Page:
• 1/2 tsp cinnamon
  • 1/2 tsp cardamon
  • zest and juice of 1/2 lemon
  • 2 tbs cold unsalted butter cut into small pieces

Peel peaches by dunking them in a pot of boiling water for about 2 minutes or until the skin   comes out easily.  Halve, core and cut the peaches into 1/4 inch slices.  In a large bowl mix the dried ingredients. Gently toss the sliced peaches into the mixture to cover them.  Toss the zest and lemon juice.  Put aside as you are rolling the dough.


On a piece of parchment paper roll out the dough into a 11 inch round.  Transfer the peach mixture onto the dough leaving a 2 inch border all around. Scatter the 2tbs butter on top of the peaches.  Carefully fold the border into the galette forming the galette as you are folding.  The galette does not need to be perfectly round, that’s the beauty of the galette!  Transfer the whole piece of parchment / galette to a baking sheet and return to the fridge for 20 minutes.  In the meantime preheat the oven at 400 degrees .  Bake 20 to 30 minutes or until the crust is nice and golden and the filling is bubbling.  Serve warm or at room temperature.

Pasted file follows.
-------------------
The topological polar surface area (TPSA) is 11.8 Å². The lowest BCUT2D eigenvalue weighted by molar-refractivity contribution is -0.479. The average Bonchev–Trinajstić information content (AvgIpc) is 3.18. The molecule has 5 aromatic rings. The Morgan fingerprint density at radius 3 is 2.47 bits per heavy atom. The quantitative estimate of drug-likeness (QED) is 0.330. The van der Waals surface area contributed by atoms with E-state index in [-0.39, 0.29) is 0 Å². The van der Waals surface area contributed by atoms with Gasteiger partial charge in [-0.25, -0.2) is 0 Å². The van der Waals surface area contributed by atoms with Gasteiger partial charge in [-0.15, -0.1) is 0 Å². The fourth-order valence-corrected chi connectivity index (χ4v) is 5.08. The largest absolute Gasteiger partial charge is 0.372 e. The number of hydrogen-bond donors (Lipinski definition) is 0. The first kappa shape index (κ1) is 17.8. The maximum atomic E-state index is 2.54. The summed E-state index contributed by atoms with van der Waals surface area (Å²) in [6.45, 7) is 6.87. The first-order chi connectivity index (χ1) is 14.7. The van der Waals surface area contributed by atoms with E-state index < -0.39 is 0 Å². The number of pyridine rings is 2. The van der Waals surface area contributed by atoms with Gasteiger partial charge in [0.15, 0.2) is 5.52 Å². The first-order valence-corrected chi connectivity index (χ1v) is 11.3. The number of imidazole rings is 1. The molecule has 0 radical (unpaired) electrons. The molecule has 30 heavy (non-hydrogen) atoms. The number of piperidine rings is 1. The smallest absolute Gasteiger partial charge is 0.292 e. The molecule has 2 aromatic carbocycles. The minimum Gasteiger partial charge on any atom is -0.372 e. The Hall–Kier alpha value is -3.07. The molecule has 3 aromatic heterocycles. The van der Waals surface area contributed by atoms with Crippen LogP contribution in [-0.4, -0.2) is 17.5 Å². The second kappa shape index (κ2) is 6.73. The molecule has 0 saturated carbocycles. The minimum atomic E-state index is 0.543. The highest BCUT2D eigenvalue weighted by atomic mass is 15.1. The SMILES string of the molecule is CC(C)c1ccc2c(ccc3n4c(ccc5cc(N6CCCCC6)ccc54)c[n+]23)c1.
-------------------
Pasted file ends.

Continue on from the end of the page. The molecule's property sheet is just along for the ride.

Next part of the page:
• 1 cup mascarpone
  • 2 tbs whipped cream cheese
  • 2 tbs sour cream
  • 1/4 cup dark brown sugar
  • 1/4 tsp cinnamon
  • zest of one lemon
  • 1 tbs lemon juice
  • 1 tbs limoncello (optional)

In a bowl mix all the ingredients and whisk until smooth.

NOTE:  it is very important to make sure the galette goes in the fridge and is cold before baking, that is how you will get a nice flaky crust.

From my kitchen to yours!

CK, la fille du boucher